Lakewood Looks to Cut 17 Jobs at City Hall

City council set to begin hearings that include balancing a $1.1 million shortfall.

With about a $1.1 million shortfall in the city’s annual budget, as many as 17 positions at  could be eliminated through attrition in 2012.

That's according to the recently released proposal that lays out the city’s financial groundwork for the next two years. 

Lakewood City Council is set to meet — in the first of four meetings — tonight at 7 p.m. to discuss the 172-page proposed budget.

Lakewood officials have had time to prepare the 2012 forecast since June when Gov. John Kasich signed the , which slashed the city’s local government fund to the tune of about $1.1 million and eliminated about $200,000 in commercial activity tax.

Adding to the bad news, tax revenues are expected to remain flat in 2012.

To cope with the decrease in revenues, the proposed budget lays out a few key ideas:

  • Not replace employees who retire, but rather consolidate positions. In July, city hall OK’d the . Expect more of the same in 2012. 
  • Analyze cost savings of electricity, office supplies, fleet size and working with vendors. 
  • Explore new revenue sources, such as fees and assessments.

 “I am going to challenge council to understand the service implications of a reduced resource base,” said Lakewood Mayor Michael Summers. “If I were in their shoes, I’d be wondering ‘how can you deliver these services with these reduced resources?’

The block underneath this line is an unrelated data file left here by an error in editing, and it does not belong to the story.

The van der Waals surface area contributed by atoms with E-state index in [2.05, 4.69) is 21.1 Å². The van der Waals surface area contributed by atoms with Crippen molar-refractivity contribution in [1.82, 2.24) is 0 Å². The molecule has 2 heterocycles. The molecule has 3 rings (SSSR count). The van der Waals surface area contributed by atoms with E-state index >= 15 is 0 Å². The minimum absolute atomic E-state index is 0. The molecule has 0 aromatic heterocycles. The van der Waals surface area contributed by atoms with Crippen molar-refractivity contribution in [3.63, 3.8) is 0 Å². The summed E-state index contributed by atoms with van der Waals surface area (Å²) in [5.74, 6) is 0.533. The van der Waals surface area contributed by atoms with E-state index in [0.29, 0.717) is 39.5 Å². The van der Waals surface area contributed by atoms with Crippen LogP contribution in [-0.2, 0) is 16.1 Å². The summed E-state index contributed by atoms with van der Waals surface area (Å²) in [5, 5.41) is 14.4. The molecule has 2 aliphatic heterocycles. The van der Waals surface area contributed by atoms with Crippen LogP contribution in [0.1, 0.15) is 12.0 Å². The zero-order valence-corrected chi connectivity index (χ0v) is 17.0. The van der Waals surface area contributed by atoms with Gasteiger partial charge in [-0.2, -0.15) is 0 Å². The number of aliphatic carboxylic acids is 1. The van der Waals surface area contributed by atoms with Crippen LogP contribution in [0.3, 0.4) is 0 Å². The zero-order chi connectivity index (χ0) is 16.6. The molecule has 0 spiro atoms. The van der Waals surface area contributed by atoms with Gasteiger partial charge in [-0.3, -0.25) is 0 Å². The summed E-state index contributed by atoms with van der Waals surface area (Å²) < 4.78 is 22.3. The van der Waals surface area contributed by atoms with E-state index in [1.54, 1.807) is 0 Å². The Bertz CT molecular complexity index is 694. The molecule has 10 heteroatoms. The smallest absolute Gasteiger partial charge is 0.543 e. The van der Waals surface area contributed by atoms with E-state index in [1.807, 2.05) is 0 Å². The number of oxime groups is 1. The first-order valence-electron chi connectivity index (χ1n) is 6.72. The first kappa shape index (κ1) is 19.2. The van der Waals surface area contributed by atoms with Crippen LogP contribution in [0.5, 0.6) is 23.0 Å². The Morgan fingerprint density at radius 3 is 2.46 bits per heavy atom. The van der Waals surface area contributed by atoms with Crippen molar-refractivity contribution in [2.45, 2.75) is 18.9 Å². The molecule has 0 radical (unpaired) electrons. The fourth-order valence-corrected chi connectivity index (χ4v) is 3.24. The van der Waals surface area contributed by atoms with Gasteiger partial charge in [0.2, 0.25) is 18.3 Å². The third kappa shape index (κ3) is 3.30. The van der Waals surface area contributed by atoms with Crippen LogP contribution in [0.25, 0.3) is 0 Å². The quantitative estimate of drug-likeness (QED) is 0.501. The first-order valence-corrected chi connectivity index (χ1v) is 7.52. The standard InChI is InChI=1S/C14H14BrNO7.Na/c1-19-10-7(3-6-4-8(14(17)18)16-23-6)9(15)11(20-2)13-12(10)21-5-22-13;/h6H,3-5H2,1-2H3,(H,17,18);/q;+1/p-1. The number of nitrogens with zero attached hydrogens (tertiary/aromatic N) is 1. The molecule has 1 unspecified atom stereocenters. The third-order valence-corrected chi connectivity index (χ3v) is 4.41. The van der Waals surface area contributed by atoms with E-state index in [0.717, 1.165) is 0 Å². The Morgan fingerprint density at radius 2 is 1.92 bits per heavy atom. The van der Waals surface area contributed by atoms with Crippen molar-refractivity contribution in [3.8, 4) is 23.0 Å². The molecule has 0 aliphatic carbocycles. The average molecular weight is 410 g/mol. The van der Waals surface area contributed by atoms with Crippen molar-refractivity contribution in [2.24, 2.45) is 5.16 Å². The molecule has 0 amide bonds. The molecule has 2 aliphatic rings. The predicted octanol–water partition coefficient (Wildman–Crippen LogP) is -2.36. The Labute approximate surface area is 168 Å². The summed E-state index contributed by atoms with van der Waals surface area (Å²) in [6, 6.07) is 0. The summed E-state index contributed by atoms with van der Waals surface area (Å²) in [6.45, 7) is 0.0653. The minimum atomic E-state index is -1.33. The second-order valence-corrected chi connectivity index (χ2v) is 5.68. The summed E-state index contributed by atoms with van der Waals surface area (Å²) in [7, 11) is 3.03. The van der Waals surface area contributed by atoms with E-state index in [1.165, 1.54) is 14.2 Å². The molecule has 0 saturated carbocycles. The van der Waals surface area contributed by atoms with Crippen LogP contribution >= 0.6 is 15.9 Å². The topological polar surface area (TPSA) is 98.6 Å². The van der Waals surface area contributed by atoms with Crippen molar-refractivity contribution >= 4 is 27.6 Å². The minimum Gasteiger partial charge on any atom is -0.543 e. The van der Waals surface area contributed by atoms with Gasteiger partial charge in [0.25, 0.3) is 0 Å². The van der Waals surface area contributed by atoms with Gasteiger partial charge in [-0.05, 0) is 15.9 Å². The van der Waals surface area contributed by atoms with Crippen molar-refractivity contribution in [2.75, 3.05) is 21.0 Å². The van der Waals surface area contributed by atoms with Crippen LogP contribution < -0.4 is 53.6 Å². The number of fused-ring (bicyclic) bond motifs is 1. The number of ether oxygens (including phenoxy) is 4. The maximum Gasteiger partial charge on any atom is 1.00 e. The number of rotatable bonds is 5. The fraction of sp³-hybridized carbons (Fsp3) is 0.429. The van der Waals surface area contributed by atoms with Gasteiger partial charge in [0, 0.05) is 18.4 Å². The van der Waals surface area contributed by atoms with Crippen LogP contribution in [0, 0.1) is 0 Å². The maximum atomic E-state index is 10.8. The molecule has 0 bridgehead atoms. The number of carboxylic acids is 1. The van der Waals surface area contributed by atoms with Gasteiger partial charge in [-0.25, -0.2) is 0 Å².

“The honest answer is that we’re committed to doing it. We haven’t figured it all out yet. To say that we’ve got all figured out and it’s just fine, that’s not true. It’s going to be hard, but we can do it.”

The city has already started the process. , the city is down to about 14 positions left to cut.

The proposed staff reductions will be spread out over all of the city’s departments, except for the police department, which Summers said will maintain its current number of sworn officers.

“How we’re able to hold that in 2013 is less clear,” he said.

“It’s going to be a challenge for us,” Summers added. “This budget is a good budget. It protects our services, shrinks our government, meets our obligations and revenues, but it basically begins serious conversation for 2013.”

In addition to tonight’s meeting at city hall, city council is set to meet three more times to discuss the budget:

  • Dec. 3:  Work session.
  • Dec. 10: Work session.
  • Dec. 12: Court budget; vote on recommendations to full council.
almavinson November 28, 2011 at 12:09 PM
The effectiveness of online education such as High Speed Universities depends on the learner. If you want to learn, you learn. If you don't, you can cram or cheat
Peter Grossetti December 01, 2011 at 09:48 PM
Just checking ... will Mayor Summers need to get Council's official okey-dokey on each and every position that will be cut?


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